-Normal lung vs smoker's lung.
Museum of Science and Industry.
Doctors and scientists had long suspected smoking was linked to lung cancer going as far back as the 1890's. However, it took decades of meticulous research, data collecting, and analysis to put together a strong enough case to refute the tobacco industry's counter arguments and get the Surgeon General to put warning labels on tobacco products. In the end, the truth was revealed as it became clear that no other factor existed that could explain the results besides the use of tobacco.
- FDA graphic by Michael J. Ermarth - "Miracle Cure!" Health Fraud Scams
The world is full of claims and promises. Many are bogus (especially the ones that you'd have to pay a lot of money to test out!). How can we know what to believe?
- Digital Display at THINK exhibit.
Museum of Science and Industry
Technology allows scientists to collect more precise and accurate data than ever before. Technology also provides scientists the means to quickly analyze results needed to draw conclusions. But the human mind, it's creativity, it's ability to find hidden connections, its curiosity is still at the heart of scientific pursuits.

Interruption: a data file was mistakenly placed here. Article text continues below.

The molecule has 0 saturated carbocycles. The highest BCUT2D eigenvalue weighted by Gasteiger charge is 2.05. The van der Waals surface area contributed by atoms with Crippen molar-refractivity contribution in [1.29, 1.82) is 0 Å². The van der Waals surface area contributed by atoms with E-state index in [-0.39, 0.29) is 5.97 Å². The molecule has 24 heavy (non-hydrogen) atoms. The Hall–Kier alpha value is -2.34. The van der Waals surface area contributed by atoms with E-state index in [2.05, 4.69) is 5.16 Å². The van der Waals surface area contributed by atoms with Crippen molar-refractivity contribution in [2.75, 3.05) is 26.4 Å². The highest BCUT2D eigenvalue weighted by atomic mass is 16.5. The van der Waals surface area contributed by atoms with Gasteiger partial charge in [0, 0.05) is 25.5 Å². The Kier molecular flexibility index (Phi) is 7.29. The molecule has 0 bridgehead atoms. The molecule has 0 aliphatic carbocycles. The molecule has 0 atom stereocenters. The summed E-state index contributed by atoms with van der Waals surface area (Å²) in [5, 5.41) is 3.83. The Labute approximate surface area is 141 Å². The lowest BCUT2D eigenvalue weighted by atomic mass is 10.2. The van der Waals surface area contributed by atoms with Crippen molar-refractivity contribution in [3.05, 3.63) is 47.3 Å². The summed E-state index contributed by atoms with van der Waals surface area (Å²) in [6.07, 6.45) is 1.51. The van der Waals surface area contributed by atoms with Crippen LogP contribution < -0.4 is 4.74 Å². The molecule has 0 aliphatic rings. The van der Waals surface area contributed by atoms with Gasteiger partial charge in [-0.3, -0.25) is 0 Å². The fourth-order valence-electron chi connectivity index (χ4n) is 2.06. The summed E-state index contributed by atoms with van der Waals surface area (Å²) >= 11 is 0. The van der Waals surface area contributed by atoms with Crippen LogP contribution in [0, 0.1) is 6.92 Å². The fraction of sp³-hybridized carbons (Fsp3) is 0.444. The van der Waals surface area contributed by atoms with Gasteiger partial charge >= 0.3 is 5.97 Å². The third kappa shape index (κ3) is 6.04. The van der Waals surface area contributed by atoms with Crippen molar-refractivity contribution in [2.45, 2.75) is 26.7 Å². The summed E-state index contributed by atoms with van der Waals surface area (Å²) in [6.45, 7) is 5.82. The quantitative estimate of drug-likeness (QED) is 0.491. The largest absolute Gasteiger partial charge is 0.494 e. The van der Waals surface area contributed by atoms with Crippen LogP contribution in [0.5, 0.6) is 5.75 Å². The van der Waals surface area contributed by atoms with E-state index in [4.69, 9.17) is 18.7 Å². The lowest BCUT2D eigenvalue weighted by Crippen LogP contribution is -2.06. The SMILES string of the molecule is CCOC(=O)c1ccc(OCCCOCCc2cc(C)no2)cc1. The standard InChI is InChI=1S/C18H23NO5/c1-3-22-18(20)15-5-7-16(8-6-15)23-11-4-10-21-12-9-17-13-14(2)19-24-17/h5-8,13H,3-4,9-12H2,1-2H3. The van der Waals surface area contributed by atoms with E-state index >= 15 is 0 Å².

"Extraordinary Claims require extraordinary evidence"
- My Big idea: Scientific claims need to be valid and that's where statistics comes in.
In my video I attempt to catch the interest of my audience by appealing to their frustration with modern scientific debate. My goal is to juxtapose the narrative about science debate with images that are examples of the endless debates that rage in the media and online. This should help the viewer see the need for a way to determine if claims are valid. I conclude the video by explaining that statistical analysis gives us the power to determine if a claim is valid. This explanation is played over pictures that show confidence in science and our ability to find the truth.
I used the Movie Maker program on my surface pro to create the movie. I mixed live video footage of me in a park talking along with pictures that I pulled from the web. The Movie Maker program allowed me to add a narrative over the pictures. The big trick was to speak the entire narrative out in the park and then re-record the sections of the narrative that I wanted over the pictures. I used imageflip to add quotes to pictures.